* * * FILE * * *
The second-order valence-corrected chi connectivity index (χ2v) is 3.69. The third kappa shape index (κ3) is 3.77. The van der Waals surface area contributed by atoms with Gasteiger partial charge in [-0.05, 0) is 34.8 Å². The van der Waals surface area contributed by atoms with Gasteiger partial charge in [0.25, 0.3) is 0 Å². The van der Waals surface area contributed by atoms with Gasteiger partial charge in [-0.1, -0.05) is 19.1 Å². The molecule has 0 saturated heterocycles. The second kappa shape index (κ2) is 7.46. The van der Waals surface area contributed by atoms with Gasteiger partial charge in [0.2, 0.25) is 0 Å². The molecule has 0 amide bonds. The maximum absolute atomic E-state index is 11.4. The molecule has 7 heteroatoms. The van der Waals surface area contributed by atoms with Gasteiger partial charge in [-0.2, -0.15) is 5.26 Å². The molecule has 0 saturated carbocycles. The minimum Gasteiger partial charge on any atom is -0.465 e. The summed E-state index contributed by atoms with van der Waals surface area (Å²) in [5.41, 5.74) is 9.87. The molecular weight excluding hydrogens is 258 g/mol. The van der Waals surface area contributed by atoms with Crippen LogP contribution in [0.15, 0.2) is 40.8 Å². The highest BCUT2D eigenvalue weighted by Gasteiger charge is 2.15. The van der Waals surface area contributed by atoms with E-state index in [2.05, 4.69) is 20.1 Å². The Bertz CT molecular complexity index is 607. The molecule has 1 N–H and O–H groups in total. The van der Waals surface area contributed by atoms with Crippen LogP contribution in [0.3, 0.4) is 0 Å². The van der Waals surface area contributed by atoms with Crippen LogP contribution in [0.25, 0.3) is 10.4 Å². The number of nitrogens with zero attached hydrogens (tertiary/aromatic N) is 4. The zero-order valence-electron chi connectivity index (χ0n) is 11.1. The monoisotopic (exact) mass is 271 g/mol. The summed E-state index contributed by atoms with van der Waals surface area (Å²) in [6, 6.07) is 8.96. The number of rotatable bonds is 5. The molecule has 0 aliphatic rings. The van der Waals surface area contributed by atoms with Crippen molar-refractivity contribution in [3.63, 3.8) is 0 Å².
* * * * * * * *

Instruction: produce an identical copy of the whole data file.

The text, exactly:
The second-order valence-corrected chi connectivity index (χ2v) is 3.69. The third kappa shape index (κ3) is 3.77. The van der Waals surface area contributed by atoms with Gasteiger partial charge in [-0.05, 0) is 34.8 Å². The van der Waals surface area contributed by atoms with Gasteiger partial charge in [0.25, 0.3) is 0 Å². The van der Waals surface area contributed by atoms with Gasteiger partial charge in [-0.1, -0.05) is 19.1 Å². The molecule has 0 saturated heterocycles. The second kappa shape index (κ2) is 7.46. The van der Waals surface area contributed by atoms with Gasteiger partial charge in [0.2, 0.25) is 0 Å². The molecule has 0 amide bonds. The maximum absolute atomic E-state index is 11.4. The molecule has 7 heteroatoms. The van der Waals surface area contributed by atoms with Gasteiger partial charge in [-0.2, -0.15) is 5.26 Å². The molecule has 0 saturated carbocycles. The minimum Gasteiger partial charge on any atom is -0.465 e. The summed E-state index contributed by atoms with van der Waals surface area (Å²) in [5.41, 5.74) is 9.87. The molecular weight excluding hydrogens is 258 g/mol. The van der Waals surface area contributed by atoms with Crippen LogP contribution in [0.15, 0.2) is 40.8 Å². The highest BCUT2D eigenvalue weighted by Gasteiger charge is 2.15. The van der Waals surface area contributed by atoms with E-state index in [2.05, 4.69) is 20.1 Å². The Bertz CT molecular complexity index is 607. The molecule has 1 N–H and O–H groups in total. The van der Waals surface area contributed by atoms with Crippen LogP contribution in [0.3, 0.4) is 0 Å². The van der Waals surface area contributed by atoms with Crippen LogP contribution in [0.25, 0.3) is 10.4 Å². The number of nitrogens with zero attached hydrogens (tertiary/aromatic N) is 4. The zero-order valence-electron chi connectivity index (χ0n) is 11.1. The monoisotopic (exact) mass is 271 g/mol. The summed E-state index contributed by atoms with van der Waals surface area (Å²) in [6, 6.07) is 8.96. The number of rotatable bonds is 5. The molecule has 0 aliphatic rings. The van der Waals surface area contributed by atoms with Crippen molar-refractivity contribution in [3.63, 3.8) is 0 Å².